# Marking Statistically Significant Values using Pandas

Wed 21 May 2014 by Eoin Travers

Writing a results section, I had some data collated using the Pandas library in Python, which I wanted to display the mean for a number of groups, and show if that mean was significantly different from chance (.5) in each case.

Calculating the means, and running the binomial test, is simple. I'll demonstrate with a data set from UCLA, the details of which aren't important, but I'm going to look at average admit, grouped by rank.

import pandas as pd
from scipy import stats
# Data courtesy of http://www.ats.ucla.edu/stat/r/dae/logit.htm

data_grouped = data.groupby('rank') # Grouped values
data_means = data_grouped.mean() # Mean values

# Number of values in the first group (assuming all groups to be equal)
# Run a binomial tests for each group
# m*N = Mean accuracy * Number of trials = Total Accuracy
# .5 = Chance.
data_means['p'] = [stats.binom_test(m*N, N, .5) for m in data_means.admit]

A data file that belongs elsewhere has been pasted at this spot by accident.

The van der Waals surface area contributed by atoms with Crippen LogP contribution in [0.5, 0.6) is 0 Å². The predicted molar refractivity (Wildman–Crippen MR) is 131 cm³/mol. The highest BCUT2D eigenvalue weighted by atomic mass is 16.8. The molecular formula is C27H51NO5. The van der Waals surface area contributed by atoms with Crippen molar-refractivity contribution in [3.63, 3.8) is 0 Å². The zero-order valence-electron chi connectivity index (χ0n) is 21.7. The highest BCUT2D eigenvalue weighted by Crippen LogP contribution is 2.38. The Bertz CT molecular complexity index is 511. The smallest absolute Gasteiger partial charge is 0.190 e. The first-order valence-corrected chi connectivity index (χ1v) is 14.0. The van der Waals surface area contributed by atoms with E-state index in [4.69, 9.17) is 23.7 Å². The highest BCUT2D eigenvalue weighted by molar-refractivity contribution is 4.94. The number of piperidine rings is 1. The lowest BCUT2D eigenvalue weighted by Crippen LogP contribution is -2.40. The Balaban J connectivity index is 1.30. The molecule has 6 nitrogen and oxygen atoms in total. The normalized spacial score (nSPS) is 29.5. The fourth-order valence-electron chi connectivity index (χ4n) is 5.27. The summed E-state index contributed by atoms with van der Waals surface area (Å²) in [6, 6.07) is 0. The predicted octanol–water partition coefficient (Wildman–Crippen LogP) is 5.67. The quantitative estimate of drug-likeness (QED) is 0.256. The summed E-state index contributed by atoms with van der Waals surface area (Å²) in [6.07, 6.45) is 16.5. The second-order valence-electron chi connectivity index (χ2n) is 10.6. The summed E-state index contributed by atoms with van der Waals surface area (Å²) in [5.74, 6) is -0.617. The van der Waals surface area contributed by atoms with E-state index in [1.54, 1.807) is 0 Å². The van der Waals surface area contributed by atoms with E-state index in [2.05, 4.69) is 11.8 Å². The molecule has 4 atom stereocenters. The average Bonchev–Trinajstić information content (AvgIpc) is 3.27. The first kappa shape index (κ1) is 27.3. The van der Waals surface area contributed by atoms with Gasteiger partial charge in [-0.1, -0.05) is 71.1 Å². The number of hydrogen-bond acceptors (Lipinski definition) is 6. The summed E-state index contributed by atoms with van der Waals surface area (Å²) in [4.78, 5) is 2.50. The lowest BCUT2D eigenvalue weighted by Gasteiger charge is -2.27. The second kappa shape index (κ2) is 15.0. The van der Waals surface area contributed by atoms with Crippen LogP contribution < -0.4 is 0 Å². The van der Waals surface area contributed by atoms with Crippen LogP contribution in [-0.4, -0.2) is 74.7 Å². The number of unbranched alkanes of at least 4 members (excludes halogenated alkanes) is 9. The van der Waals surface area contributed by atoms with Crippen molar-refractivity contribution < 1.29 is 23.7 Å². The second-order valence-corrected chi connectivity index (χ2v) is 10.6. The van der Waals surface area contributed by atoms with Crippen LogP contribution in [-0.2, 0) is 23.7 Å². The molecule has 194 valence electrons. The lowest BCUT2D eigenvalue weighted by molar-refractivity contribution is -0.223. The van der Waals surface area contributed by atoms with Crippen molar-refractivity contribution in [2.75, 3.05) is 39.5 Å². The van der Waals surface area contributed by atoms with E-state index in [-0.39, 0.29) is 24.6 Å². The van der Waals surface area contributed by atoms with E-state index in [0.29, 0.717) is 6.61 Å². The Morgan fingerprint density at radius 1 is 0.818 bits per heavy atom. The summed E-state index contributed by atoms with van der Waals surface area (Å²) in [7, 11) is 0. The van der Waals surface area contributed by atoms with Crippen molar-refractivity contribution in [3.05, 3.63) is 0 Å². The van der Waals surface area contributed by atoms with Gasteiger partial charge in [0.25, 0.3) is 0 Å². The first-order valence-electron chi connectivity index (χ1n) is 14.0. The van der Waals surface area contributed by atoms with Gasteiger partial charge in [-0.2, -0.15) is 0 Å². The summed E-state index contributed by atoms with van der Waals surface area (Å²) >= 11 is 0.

rank
1     0.541  0.609
2     0.358  0.020
3     0.231  0.000
4     0.179  0.000

[4 rows x 2 columns]

To output this they way you would expect in a publication, I used the following function, which takes a Pandas dataframe, a list of value column names, a list of p value column names, and a number why which to round to output. The input is a list, rather than just a value, so you can enter a list of columns for each.

def mark_sig(df, val_cols, p_cols, round_to=3):
df = df.copy() # Don't modify the original data
mapper = {1:'', .1:' .', .05:' *', .01:' **', .001:' ***', .0001:' ***',}
posible_p = [.0001, .001, .01, .05, .1, 1]
for val_col, p_col in zip(val_cols, p_cols):
# For each value/p value pairing...
for i in range(len(df)):
# For every row...
val = df[val_col].iloc[i]
for p in posible_p:
# Check if the p value if below any of those on the list
if df[p_col].iloc[i] < p:
# If so, add the appropriate asterisks
df[val_col].iloc[i] = str(np.round(val, round_to)) + mapper[p]
break
print_me = val_cols # Only print the value columns
print df[print_me]